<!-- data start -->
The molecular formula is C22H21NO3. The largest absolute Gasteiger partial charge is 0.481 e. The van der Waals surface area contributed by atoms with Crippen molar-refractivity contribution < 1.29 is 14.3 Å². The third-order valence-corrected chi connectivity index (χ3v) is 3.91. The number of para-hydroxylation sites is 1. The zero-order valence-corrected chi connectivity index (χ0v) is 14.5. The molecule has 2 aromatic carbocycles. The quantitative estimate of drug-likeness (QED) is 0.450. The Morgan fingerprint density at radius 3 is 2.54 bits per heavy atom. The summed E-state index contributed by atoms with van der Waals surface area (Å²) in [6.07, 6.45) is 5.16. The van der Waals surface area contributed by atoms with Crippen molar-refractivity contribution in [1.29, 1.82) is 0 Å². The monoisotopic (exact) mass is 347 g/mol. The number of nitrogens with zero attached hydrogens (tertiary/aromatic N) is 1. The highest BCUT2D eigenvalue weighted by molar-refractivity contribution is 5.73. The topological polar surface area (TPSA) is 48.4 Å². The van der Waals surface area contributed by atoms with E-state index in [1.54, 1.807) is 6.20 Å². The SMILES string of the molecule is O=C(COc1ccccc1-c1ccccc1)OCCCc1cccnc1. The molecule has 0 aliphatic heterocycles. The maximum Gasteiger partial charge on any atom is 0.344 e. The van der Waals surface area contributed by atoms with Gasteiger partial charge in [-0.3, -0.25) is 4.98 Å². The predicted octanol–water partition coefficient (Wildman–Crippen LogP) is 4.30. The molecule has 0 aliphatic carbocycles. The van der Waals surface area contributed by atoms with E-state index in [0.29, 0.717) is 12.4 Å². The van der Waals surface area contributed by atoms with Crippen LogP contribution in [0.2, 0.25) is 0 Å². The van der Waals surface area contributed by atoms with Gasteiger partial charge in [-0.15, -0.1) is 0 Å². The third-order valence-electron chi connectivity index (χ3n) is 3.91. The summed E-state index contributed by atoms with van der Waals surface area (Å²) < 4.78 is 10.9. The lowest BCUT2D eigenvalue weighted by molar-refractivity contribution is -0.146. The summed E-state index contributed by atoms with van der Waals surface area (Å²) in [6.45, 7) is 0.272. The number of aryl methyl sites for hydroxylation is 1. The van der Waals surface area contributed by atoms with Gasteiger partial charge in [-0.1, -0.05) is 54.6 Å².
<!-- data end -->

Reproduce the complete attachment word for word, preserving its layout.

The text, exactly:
The molecular formula is C22H21NO3. The largest absolute Gasteiger partial charge is 0.481 e. The van der Waals surface area contributed by atoms with Crippen molar-refractivity contribution < 1.29 is 14.3 Å². The third-order valence-corrected chi connectivity index (χ3v) is 3.91. The number of para-hydroxylation sites is 1. The zero-order valence-corrected chi connectivity index (χ0v) is 14.5. The molecule has 2 aromatic carbocycles. The quantitative estimate of drug-likeness (QED) is 0.450. The Morgan fingerprint density at radius 3 is 2.54 bits per heavy atom. The summed E-state index contributed by atoms with van der Waals surface area (Å²) in [6.07, 6.45) is 5.16. The van der Waals surface area contributed by atoms with Crippen molar-refractivity contribution in [1.29, 1.82) is 0 Å². The monoisotopic (exact) mass is 347 g/mol. The number of nitrogens with zero attached hydrogens (tertiary/aromatic N) is 1. The highest BCUT2D eigenvalue weighted by molar-refractivity contribution is 5.73. The topological polar surface area (TPSA) is 48.4 Å². The van der Waals surface area contributed by atoms with E-state index in [1.54, 1.807) is 6.20 Å². The SMILES string of the molecule is O=C(COc1ccccc1-c1ccccc1)OCCCc1cccnc1. The molecule has 0 aliphatic heterocycles. The maximum Gasteiger partial charge on any atom is 0.344 e. The van der Waals surface area contributed by atoms with Gasteiger partial charge in [-0.3, -0.25) is 4.98 Å². The predicted octanol–water partition coefficient (Wildman–Crippen LogP) is 4.30. The molecule has 0 aliphatic carbocycles. The van der Waals surface area contributed by atoms with E-state index in [0.29, 0.717) is 12.4 Å². The van der Waals surface area contributed by atoms with Crippen LogP contribution in [0.2, 0.25) is 0 Å². The van der Waals surface area contributed by atoms with Gasteiger partial charge in [-0.15, -0.1) is 0 Å². The third-order valence-electron chi connectivity index (χ3n) is 3.91. The summed E-state index contributed by atoms with van der Waals surface area (Å²) < 4.78 is 10.9. The lowest BCUT2D eigenvalue weighted by molar-refractivity contribution is -0.146. The summed E-state index contributed by atoms with van der Waals surface area (Å²) in [6.45, 7) is 0.272. The number of aryl methyl sites for hydroxylation is 1. The van der Waals surface area contributed by atoms with Gasteiger partial charge in [-0.1, -0.05) is 54.6 Å².